Asym formatting provides visual cues.
These visual cues help good readers read faster and understand more.
These cues also help poor readers have the same saccades as good readers.
There are differences between good readers and not-so-good readers. These differences come down to eye movement patterns called saccades. Good readers have eye movement patterns that make reading quicker and easier. Not-so-good readers have eye movement patterns that make reading slower and more difficult.
Different readers = Different patterns
Good readers tend to have longer eye movements, shorter pauses during reading, and backtrack less. Not-so-good readers tend to have short eye movements that see very few words at a time, tend to pause longer when reading, and look back over text more often.
Helpful visual cues (for everyone)
Asym’s formatting provides visual cues that help poor readers read text the same way good readers read text. Basically, Asym chunks long strings of text into shorter chunks of meaning. This "chunking" helps poor readers read better and helps good readers read faster and understand more.
60 years of science
This technique of emphasizing units of meaning with visual cues has been studied and field-tested by scientists from many different fields for the past 60 years, and results have been published in dozens of peer-reviewed journal articles. These studies show that using this approach improves reading speed, comprehension, and enjoyment by up to 40%. In our own efficacy studies, the early results are promising. We see 10%-33% lifts in display ad click throughs and 10%-15% lifts in web landing pages call to action with Asym spacing.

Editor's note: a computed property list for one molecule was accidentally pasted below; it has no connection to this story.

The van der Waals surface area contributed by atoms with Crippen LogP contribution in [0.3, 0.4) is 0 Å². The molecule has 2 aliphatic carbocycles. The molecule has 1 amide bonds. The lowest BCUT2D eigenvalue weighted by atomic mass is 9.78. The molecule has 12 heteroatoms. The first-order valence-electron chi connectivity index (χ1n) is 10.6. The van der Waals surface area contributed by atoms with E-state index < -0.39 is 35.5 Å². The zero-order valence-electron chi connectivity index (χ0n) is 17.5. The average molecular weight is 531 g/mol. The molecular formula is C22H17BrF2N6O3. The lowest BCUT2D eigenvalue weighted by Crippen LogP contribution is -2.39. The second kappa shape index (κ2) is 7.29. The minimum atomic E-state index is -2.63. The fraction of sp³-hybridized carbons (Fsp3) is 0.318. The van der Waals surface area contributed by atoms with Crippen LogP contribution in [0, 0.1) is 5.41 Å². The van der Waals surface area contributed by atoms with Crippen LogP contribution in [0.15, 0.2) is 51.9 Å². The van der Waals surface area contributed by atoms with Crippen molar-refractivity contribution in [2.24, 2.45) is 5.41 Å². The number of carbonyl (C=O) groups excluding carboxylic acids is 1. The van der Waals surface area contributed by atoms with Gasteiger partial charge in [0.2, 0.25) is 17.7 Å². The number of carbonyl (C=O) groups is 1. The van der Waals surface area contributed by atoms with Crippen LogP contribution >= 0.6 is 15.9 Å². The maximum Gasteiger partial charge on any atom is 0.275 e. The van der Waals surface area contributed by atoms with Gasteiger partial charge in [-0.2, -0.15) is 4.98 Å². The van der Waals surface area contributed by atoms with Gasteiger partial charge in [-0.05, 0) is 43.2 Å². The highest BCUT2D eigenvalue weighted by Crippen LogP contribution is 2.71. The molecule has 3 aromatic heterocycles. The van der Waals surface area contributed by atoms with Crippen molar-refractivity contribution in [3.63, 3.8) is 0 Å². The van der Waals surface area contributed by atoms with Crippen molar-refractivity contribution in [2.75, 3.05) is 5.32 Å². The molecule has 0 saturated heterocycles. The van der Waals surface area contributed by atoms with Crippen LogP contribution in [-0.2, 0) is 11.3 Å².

Asym makes text easier to understand. This is a good thing.
Changing the spaces between words breaks text into chunks of meaning. This makes text easier to understand. It's called reducing cognitive load, a proven way to increase the usability of a text.
The easier it is for people to understand something, the higher they rate the information and the more credible and more trustworthy it appears. It's called increasing cognitive fluency. We think it's a good idea.
A 30.9% improvement in reading comprehension.
Graf, Richard, and Jane W. Torrey. "Perception of phrase structure in written language." American Psychological Association Convention Proceedings. 1966.
A 26.3% improvement in reading comprehension.
Mason, Jana M., and Janet Ross Kendall. "Facilitating Reading Comprehension through Text Structure Manipulation." Alberta Journal of Educational Research 25.2 (1979): 68-76.
A 40% improvement in reading comprehension.
Walker, S., Schloss, P., Fletcher, C. R., Vogel, C. A., & Walker, R. C. (2005). Visual-syntactic text formatting: A new method to enhance online reading. Reading Online, 8(6). Retrieved from http://www.readingonline.org/articles/art_index.asp?HREF=/articles/r_walker/
A 14.9% improvement in reading comprehension.
Negin, G. A. (1987). The effects of syntactic segmentation on reading comprehension of hearing impaired students. Reading Psychology: An International Quarterly, 8, 23–31.
A 31% increase in reading speed.
Magloire, J.G. (2002). Eye movements by good and poor readers during reading of regular and phrase-segmented texts. (Unpublished doctoral dissertation). University of Arizona, Tucson, AZ.
A 17.9% increase in reading speed.
Consider using landscape mode